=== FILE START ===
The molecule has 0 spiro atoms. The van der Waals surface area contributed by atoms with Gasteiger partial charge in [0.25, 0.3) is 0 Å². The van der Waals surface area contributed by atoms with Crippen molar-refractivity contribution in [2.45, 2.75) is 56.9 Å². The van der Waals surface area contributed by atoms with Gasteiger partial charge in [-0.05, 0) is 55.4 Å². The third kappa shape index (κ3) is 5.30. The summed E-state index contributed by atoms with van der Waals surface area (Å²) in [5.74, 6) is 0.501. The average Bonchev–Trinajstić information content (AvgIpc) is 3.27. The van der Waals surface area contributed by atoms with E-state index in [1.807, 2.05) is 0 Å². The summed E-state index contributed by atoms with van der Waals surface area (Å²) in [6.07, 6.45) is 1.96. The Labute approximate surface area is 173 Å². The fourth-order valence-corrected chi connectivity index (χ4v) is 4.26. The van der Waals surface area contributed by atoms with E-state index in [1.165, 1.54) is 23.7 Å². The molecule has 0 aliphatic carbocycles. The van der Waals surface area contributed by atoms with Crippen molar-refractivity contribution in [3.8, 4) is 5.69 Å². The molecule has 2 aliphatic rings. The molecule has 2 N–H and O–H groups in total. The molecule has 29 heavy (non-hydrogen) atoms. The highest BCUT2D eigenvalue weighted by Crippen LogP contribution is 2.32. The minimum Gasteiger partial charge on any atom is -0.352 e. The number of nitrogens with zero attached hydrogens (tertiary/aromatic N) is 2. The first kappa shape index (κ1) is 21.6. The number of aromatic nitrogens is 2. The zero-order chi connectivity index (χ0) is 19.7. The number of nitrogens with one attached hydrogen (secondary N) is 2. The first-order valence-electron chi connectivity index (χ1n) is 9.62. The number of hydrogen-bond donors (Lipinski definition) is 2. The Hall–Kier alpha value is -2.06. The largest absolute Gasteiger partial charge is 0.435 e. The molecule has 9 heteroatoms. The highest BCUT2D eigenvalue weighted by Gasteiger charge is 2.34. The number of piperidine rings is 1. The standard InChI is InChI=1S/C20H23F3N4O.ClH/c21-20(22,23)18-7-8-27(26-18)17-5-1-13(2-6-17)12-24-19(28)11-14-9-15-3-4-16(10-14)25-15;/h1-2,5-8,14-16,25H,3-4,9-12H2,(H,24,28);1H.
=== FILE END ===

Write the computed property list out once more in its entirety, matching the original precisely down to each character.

The molecule has 0 spiro atoms. The van der Waals surface area contributed by atoms with Gasteiger partial charge in [0.25, 0.3) is 0 Å². The van der Waals surface area contributed by atoms with Crippen molar-refractivity contribution in [2.45, 2.75) is 56.9 Å². The van der Waals surface area contributed by atoms with Gasteiger partial charge in [-0.05, 0) is 55.4 Å². The third kappa shape index (κ3) is 5.30. The summed E-state index contributed by atoms with van der Waals surface area (Å²) in [5.74, 6) is 0.501. The average Bonchev–Trinajstić information content (AvgIpc) is 3.27. The van der Waals surface area contributed by atoms with E-state index in [1.807, 2.05) is 0 Å². The summed E-state index contributed by atoms with van der Waals surface area (Å²) in [6.07, 6.45) is 1.96. The Labute approximate surface area is 173 Å². The fourth-order valence-corrected chi connectivity index (χ4v) is 4.26. The van der Waals surface area contributed by atoms with E-state index in [1.165, 1.54) is 23.7 Å². The molecule has 0 aliphatic carbocycles. The van der Waals surface area contributed by atoms with Crippen molar-refractivity contribution in [3.8, 4) is 5.69 Å². The molecule has 2 aliphatic rings. The molecule has 2 N–H and O–H groups in total. The molecule has 29 heavy (non-hydrogen) atoms. The highest BCUT2D eigenvalue weighted by Crippen LogP contribution is 2.32. The minimum Gasteiger partial charge on any atom is -0.352 e. The number of nitrogens with zero attached hydrogens (tertiary/aromatic N) is 2. The first kappa shape index (κ1) is 21.6. The number of aromatic nitrogens is 2. The zero-order chi connectivity index (χ0) is 19.7. The number of nitrogens with one attached hydrogen (secondary N) is 2. The first-order valence-electron chi connectivity index (χ1n) is 9.62. The number of hydrogen-bond donors (Lipinski definition) is 2. The Hall–Kier alpha value is -2.06. The largest absolute Gasteiger partial charge is 0.435 e. The molecule has 9 heteroatoms. The highest BCUT2D eigenvalue weighted by Gasteiger charge is 2.34. The number of piperidine rings is 1. The standard InChI is InChI=1S/C20H23F3N4O.ClH/c21-20(22,23)18-7-8-27(26-18)17-5-1-13(2-6-17)12-24-19(28)11-14-9-15-3-4-16(10-14)25-15;/h1-2,5-8,14-16,25H,3-4,9-12H2,(H,24,28);1H.